Moreover, recognized charitable organizations resident in one country will be eligible to receive deductible charitable contributions from residents of the other country. However, in the case of a contribution (or contributions) by a resident or citizen of the United States (other than a contribution to a college or university at which the citizen or resident or a member of his family is or was enrolled), U.S. law requires that the amount of deductions in the aggregate for a taxable year may not exceed a certain percentage of the donor's Canadian source income. Any excess contribution that is not deductible as a result of this limitation may be carried over and deducted in subsequent taxable years, subject to the same limitations. Furthermore, the U.S. will presume, in the absence of receiving certain financial information, that all Canadian registered charities are private foundations. Accordingly, if a Canadian registered charity does not provide the U.S. with the financial information needed to determine its foundation classification, the organization will be presumed to be a private foundation under U.S. law, the donor's deductible contributions will be limited to 30 percent of the donor's Canadian source income, and the organization will not have the benefit of being listed in Publication 78, Cumulative List of Organizations. Moreover, although the Canadian registered charity will not be required to apply for exemption, a donor claiming a charitable contribution deduction will be required to show that the organization is a Canadian registered charity.

Alternatively, if a Canadian registered charity provides the U.S. with the information needed to determine its foundation classification, aside from automatic recognition of exemption, the organization will be listed in Publication 78, as a foreign organization, and will be eligible to receive contributions deductible up to 50 percent of the donor's Canadian source income, assuming it is determined not to be a private foundation. If the Canadian registered charity submits information that establishes that it is a private foundation, it will nevertheless be listed in Publication 78, but deductible contributions will be limited to 30 percent of the donor's Canadian source income.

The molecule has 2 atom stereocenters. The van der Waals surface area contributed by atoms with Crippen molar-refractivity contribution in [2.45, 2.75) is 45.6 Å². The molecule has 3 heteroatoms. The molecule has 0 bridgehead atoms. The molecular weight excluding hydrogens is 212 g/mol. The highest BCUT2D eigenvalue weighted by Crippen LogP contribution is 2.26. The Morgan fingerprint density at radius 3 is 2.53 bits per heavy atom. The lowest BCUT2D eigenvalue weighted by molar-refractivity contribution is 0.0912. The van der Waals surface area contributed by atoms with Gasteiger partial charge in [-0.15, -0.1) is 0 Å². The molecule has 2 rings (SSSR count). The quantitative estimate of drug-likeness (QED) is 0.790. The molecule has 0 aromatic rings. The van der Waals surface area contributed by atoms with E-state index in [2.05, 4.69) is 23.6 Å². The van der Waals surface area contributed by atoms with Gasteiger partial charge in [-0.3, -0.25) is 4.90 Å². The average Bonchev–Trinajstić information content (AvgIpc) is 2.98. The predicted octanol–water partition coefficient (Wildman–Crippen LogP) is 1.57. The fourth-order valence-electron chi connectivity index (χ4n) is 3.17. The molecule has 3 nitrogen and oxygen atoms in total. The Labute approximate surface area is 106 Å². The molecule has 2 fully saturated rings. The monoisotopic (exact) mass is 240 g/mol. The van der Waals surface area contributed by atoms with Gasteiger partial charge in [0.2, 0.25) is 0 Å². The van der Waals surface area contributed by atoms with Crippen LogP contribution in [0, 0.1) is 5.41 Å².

Under the agreement, recognition of exemption by the U.S. of a Canadian registered charity will remain in effect until the U.S. determines that the organization fails to satisfy the requirements for exempt status under U.S. law. Further, Canadian organizations will be required to file the applicable Form 990, Return of Organizations Exempt From Income Tax, or Form 990-PF, Return of Private Foundation, unless they receive less than $25,000 of U.S. source income.

DISCLOSURE REQUIREMENT

Section 6114(a) of the Code requires that taxpayers taking the position that a U.S. treaty overrules a general U.S. tax principle or law must disclose such position on a return of tax or, if no return of tax is required to be filed, as the Internal Revenue Service may prescribe. Accordingly, taxpayers claiming exemption or charitable contribution deductions pursuant to this agreement must disclose this position on their income tax return for the year in which the charitable contribution deduction or claim for exemption is made. Taxpayers may use Form 8833 for this purpose, or they may attach to their return a separate statement indicating that they are claiming exemption or a charitable contribution deduction pursuant to Article XXI of the Treaty. Taxpayers may make reference to this Notice 99-47 in their disclosure statement.

DRAFTING INFORMATION

The principal author of this notice is Patrick Kevin Orzel of the Office of Assistant Commissioner (International). For further information regarding this notice, contact Mr. Orzel at (202) 874- 1550 (not a toll-free number).

Full text provided through Tax Analysts, Inc.